Another thing SBC can help catch is mistakes in your code. Not all kinds of mistakes, but definitely some kinds of mistakes will lead to bad SBC results.

@Vanessa_Brown, I think I’m a bit confused by your second point – assuming good sampling, shouldn’t the inability to recover the parameters (i.e. lack of identifiability) be reflected by the posterior (so the posterior is very wide/multimodal)? The multimodal case might be difficult to explore but then usually (in my experience) that is reflected in the diagnostics. @Vanessa_Brown, when you say recover parameters, do you mean the correlation with the posterior mean?

When I think of recovering parameters, I think of simulating performance at different combinations of values and making sure you get something close to those values - so including, but not limited to, checking for identifiability issues. As an example, we had a model (https://elifesciences.org/articles/30150 - note I was just learning stan when I published this so wouldn’t recommend it as modeling best practices, but oh well) that had a learning rate (governing how quickly people updated values) and an associability weight (governing how much the learning rate was reduced when the chosen stimulus had predictable outcomes in the recent past). Those parameters were separately identified, but associability weight could only be recovered when the learning rate was fairly high, since with a low learning rate, there wasn’t a lot that associability weight could do. Also, much of my work involves comparing parameter values between groups, so if I have identifiability issues in a otherwise well-behaved model, that’s still an issue - but that’s essentially the power discussion from the original twitter threads.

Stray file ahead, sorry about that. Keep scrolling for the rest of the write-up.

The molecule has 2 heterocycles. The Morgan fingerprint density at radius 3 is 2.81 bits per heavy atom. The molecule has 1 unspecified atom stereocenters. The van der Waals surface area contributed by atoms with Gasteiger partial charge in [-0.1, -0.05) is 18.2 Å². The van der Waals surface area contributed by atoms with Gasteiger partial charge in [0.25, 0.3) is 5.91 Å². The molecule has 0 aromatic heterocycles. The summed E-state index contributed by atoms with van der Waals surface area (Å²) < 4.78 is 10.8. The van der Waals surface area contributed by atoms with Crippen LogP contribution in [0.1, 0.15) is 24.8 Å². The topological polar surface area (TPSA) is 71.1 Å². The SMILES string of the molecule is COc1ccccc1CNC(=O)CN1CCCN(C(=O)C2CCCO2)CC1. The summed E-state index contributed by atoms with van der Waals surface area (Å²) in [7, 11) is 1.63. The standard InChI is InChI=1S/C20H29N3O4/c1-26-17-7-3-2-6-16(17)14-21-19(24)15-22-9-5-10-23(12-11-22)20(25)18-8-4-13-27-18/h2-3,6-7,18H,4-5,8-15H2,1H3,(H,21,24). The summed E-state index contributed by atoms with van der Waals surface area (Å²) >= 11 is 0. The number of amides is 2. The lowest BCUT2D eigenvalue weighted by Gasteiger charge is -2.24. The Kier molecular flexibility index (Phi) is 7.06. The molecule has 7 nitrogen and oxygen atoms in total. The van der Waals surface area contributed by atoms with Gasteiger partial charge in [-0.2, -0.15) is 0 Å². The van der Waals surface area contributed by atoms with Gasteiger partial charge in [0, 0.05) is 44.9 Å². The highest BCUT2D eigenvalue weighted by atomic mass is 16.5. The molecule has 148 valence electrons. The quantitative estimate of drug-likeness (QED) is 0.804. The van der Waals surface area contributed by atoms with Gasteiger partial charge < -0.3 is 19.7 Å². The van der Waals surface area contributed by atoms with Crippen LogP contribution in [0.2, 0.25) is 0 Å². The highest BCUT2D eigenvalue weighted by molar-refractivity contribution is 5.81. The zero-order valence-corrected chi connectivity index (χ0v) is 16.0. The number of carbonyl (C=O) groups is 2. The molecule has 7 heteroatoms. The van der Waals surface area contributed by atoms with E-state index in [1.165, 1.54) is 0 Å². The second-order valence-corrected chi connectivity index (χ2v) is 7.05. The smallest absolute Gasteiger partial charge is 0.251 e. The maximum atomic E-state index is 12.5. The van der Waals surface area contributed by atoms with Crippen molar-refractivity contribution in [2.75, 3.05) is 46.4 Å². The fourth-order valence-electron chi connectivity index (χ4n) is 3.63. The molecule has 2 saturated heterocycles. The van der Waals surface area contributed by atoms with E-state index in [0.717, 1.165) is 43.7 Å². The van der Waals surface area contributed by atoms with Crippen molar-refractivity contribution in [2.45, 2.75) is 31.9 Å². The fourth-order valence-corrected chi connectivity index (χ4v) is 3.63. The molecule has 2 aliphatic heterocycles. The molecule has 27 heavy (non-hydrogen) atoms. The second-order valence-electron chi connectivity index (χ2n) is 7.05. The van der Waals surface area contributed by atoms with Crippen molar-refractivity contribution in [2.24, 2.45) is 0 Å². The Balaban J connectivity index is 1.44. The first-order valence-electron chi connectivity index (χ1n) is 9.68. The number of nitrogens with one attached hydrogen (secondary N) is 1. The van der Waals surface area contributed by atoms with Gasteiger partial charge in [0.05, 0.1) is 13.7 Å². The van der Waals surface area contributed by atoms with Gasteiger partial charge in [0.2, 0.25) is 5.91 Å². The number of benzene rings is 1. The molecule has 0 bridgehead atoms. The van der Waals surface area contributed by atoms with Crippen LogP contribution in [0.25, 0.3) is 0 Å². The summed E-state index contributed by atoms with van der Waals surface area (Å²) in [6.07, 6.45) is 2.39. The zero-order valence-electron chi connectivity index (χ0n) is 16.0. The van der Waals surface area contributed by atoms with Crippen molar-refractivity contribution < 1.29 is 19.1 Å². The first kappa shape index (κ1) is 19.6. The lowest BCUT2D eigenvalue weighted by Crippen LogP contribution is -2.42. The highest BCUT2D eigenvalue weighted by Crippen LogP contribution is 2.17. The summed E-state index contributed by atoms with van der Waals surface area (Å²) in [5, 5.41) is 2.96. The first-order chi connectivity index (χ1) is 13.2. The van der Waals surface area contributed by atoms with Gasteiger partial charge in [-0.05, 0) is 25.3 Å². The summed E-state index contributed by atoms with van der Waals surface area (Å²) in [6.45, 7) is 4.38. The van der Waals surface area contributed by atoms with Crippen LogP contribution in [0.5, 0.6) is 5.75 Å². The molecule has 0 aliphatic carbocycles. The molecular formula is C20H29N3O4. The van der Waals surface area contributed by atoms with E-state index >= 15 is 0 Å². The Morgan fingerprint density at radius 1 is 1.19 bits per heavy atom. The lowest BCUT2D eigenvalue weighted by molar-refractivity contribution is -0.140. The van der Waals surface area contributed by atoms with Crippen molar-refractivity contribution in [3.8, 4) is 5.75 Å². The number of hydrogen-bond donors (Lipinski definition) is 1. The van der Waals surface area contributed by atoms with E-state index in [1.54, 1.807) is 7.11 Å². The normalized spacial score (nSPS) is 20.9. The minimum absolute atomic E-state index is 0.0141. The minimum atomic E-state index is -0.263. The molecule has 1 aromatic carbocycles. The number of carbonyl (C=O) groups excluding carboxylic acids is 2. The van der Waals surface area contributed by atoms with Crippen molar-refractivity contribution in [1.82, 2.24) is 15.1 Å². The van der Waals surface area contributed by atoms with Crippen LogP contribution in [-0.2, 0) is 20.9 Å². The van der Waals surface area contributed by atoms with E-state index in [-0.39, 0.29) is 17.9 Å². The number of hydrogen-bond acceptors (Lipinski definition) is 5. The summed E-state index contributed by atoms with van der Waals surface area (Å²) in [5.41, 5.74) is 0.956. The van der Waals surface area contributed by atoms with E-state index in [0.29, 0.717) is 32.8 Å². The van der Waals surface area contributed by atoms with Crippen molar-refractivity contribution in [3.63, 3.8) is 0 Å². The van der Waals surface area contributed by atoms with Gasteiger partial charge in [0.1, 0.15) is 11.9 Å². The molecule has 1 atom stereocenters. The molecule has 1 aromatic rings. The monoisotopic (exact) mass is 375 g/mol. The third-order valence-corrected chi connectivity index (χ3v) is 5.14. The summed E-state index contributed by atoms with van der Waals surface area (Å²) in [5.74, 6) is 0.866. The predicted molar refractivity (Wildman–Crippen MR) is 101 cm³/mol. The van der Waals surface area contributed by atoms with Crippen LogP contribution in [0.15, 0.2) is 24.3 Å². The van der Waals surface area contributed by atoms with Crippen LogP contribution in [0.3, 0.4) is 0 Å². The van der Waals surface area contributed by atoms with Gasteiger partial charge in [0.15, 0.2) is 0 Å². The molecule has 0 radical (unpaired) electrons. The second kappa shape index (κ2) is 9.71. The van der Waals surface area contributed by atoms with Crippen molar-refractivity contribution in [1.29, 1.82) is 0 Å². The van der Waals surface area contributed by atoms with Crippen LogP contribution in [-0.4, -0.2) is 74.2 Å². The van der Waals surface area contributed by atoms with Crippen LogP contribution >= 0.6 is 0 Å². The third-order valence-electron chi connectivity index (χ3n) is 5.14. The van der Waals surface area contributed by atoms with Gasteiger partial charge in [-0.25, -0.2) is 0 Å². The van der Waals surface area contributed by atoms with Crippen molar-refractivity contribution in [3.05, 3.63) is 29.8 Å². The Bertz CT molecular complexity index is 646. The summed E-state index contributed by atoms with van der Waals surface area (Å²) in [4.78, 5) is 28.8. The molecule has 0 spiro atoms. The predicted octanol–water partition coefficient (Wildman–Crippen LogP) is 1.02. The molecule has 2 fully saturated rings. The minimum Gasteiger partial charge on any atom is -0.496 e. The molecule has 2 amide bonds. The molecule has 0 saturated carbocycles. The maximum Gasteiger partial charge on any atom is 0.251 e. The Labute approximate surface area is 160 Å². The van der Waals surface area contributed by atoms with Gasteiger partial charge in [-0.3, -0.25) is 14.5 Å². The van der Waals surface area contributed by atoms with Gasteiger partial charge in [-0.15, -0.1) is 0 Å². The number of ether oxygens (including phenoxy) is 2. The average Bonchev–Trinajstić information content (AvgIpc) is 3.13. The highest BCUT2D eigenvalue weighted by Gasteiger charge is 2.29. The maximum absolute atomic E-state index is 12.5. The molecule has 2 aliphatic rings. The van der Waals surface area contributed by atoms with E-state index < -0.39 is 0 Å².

I also agree with @Stephen_Martin, though in my (clinical/applied) subfield, I’d just be happy if everyone did basic stuff like parameter recovery! I continually see papers published, with possible real-world implications, that have glaringly obvious modeling issues. That’s why I tend to push having a set of straightforward checks as a starting point, but should be seen as that - a minimum.

Sounds like this conversation is based on some very common misunderstanding about inference, calibration, and computation, both from the frequentist and Bayesian perspectives. I’ll try to deconvolve all of the basics here but for any serious depth I recommend checking out

Frequentist Inference as Calibration: https://betanalpha.github.io/assets/case_studies/modeling_and_inference.html#2_frequentist_inference

Bayesian Calibration in General: https://betanalpha.github.io/assets/case_studies/modeling_and_inference.html#33_bayesian_calibration

Bayesian Algorithmic Calibration: https://betanalpha.github.io/assets/case_studies/principled_bayesian_workflow.html#step_ten:_algorithmic_calibration